I also added a wake/reset button on the board that connects to GLOBAL_EN and GND. I leave it plugged in all the time and didn't need a dtoverlay.

I bought a 4 pack of 50 x 25 x 5mm heatsink on amazon and got a similar result, ~75C after 10 minutes, from a53 burn. Added benefit of unobstructed access to all the pins because its short

Look up how to properly use the thermal cam. From the pictures it's clear that it wasn't used properly (hint: emissivity).

I wonder if the thermographic imaging was done correctly. You should spray paint it black and then take the thermal image again.

You can use chalk spray, too. No matter which color. Goal is to achieve equal emissivity. Note that the angle can affect measurement, too (regarding edges of components).

I’m going to wait until there’s a full heatsink integrated with a fan for the pi 4. With the pi 3 b+ the heat never goes more 35 C with integrated heat sink fan.

Thanks. Great write up. I can't believe the pi team didn't test this....Just unbelievable. I added a fan to one of the pi3's that was overclocked but it's more challenging to add a fan when you have add-ons like the hifiberry....etc that use up the gpio pins.

It would probably function OK with just a nice large heat spreader and some ventilation holes. That is not to say that a fan doesn't likely so the job better.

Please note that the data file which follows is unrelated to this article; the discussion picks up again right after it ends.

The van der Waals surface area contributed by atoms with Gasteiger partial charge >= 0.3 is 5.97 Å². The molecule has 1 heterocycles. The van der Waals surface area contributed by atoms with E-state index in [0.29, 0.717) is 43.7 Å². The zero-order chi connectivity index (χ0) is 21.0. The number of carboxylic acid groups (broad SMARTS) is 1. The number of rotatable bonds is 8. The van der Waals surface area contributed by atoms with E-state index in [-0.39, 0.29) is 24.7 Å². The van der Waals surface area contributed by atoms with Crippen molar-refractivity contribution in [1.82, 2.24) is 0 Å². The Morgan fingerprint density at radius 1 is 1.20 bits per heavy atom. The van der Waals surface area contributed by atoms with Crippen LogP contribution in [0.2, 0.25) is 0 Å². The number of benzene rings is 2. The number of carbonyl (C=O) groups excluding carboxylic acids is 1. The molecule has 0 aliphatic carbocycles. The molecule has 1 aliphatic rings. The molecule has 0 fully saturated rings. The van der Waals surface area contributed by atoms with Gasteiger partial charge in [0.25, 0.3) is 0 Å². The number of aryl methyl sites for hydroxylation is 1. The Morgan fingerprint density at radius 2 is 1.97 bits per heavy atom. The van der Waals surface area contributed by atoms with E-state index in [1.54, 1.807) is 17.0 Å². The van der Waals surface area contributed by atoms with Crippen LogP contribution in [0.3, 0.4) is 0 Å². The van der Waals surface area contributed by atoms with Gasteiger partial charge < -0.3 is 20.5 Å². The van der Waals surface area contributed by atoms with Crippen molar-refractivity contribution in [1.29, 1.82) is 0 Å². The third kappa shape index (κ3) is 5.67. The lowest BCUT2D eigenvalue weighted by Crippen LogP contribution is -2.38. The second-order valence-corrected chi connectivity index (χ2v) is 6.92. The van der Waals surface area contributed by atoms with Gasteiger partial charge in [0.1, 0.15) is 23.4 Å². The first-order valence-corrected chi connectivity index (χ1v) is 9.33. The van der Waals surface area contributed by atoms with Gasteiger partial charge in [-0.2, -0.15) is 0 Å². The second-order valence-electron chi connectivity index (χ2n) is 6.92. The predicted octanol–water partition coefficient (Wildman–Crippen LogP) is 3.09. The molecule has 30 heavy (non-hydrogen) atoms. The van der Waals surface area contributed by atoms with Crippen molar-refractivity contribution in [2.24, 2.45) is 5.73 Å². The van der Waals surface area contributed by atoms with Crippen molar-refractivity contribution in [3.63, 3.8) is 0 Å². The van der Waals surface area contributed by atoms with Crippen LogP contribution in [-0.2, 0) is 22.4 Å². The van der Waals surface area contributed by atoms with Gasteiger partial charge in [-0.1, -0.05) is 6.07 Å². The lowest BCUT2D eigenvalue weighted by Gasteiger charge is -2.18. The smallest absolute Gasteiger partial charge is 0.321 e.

Typo: "Flirc" not "Flir"?
Have one of those awesome cases on preorder.
Really hope the heatsink makes contact with the ram, usb, ethernet chips as well as the Soc.

Oops, I have updated the wording in the post.

Another option is type shown in this link:
https://amzn.to/31hXERc
Are there any tests of these passive cooling designs using an RPi 4 available?
Availability of the Flirc case is somewhat ambiguous.

I just got something very similar. Right now the Pi 4 is running at 52C, I've got about eight tabs open in Chromium and I'm typing this. I'm debating getting one with fans, but I don't want the noise and I'm not sure I'm going to push the Pi 4 hard enough to make it an issue.

I'm actually finding the Pi 4 to be too much and too little. My multi-room audio system doesn't need the extra power and I bought a QNAP almost a year ago, so my major use case is not an issue for me any more. I am not terribly happy that cooling issues make HATs less convenient.

I don't hate the Pi 4, I'm just trying to figure out what to use it for.

FYI, the big passive heatsink seems to work well. I haven't run a torture test on the Pi 4, but running videos and doing general computer work has not gotten me to observe a temperature at or above 55C. It's pretty much stayed in the low 50's, dipping into the 40's at idle. I'd say that it's a good bet if you aren't really seriously taxing it.